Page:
Draft Infrastructure Strategy and Future Thinking at the City of Cape Town

Craig Kesson is Executive Director for Corporate Services at the City of Cape Town. We explore the thinking behind the City’s Infrastructure Strategy, its scope and key elements, impacts of and lessons from the pandemic, a uniformed standard to Sector Plans, enabling innovation in alternative service delivery, reaching historically under-serviced areas, and more.

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Discussion highlights

This episode is presented in partnership with the City of Cape Town

The City discussed its proposal for an Infrastructure Strategy with business partners at the Cape Chamber of Commerce at an engagement led by the Mayor. This draft strategy is undergoing consultations inside the city government and has been discussed at the portfolio committee.
This conversation is to explain more about the thinking behind the draft infrastructure strategy.

Impacts of the pandemic on infrastructure delivery at the City of Cape Town

  • The direct material impact from hard lockdown.
  • Maintenance, servicing, routine tasks were paused.
  • Even short delays have implications for backlogs and resource needs.
  • Indirect effects: Compound effects on service delivery, Craig explains.

Scope and key elements of the City’s Infrastructure Strategy

  • Road to recovery: Craig explains the economic case for infrastructure investment and the importance of planning ahead.
  • Make sure to leverage investment capability as a public institution and as much internal transparency of the dependencies of projects to fully leverage investment.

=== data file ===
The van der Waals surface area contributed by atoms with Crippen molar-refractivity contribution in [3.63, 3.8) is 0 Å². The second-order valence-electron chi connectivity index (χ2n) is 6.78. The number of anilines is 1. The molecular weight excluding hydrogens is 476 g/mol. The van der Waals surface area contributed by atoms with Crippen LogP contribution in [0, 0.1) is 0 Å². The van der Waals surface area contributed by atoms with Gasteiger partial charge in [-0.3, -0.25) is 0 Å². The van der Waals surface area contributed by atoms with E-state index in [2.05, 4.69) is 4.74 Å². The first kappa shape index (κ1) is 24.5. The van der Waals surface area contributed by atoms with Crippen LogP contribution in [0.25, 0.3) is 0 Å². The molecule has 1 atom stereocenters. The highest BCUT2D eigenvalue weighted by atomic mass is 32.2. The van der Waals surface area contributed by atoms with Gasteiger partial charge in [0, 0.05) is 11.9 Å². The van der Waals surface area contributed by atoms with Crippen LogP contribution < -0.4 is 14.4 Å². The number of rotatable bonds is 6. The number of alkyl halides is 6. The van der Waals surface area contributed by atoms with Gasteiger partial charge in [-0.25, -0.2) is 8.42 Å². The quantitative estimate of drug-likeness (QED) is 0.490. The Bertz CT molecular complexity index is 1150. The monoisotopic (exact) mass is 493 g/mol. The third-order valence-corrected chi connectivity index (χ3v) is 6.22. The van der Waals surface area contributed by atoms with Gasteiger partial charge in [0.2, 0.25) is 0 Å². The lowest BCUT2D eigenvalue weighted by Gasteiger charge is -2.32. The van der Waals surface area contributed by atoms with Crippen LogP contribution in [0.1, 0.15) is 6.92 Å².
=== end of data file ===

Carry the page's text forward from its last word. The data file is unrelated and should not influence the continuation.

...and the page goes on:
• Focussed attention on a set portfolio of infrastructure projects that understands and maps out dependencies and also creates a reliable pipeline for the next decade at least. Craig explains the details and why this is important.

How the strategy is fundamentally different from previous capital programmes

  • Craig explains Sector Plans and how the City has focussed over the past 18-24 months on the technical projections and details to get Sector Plans right i.e. to get a uniform standard.
  • The uniformed standard dives into: What does future demand look like, what does the shift in consumer and resident behaviour look like and how do we strategically respond to that. Critically what is the portfolio of projects that needs to be in place to enable the strategic response?
  • Strategic documents are in a different class now, by design. Craig explains.

How the strategy looks to enable innovation in alternative service delivery

  • Craig explains the purpose of portfolio management, the City’s thinking and examples of how they are currently exploring alternative service delivery within the energy sector.

Reaching low income and declining neighbourhoods

  • Craig explains the strategy’s thinking to look at where the backlogs are and to map it out for decision-makers using live data.
  • Empowered city officials and teams to go into historically under-serviced areas to obtain service request data to give an equitable picture on the demand side for service requests.

How the strategy ensures the capacity to spend capital budget and deliver what is planned

  • Craig explains the progress that has been made over the years through system enhancements.
  • Still on a journey to improving capital spend.
  • Where are the real project dependancies for big spending programmes.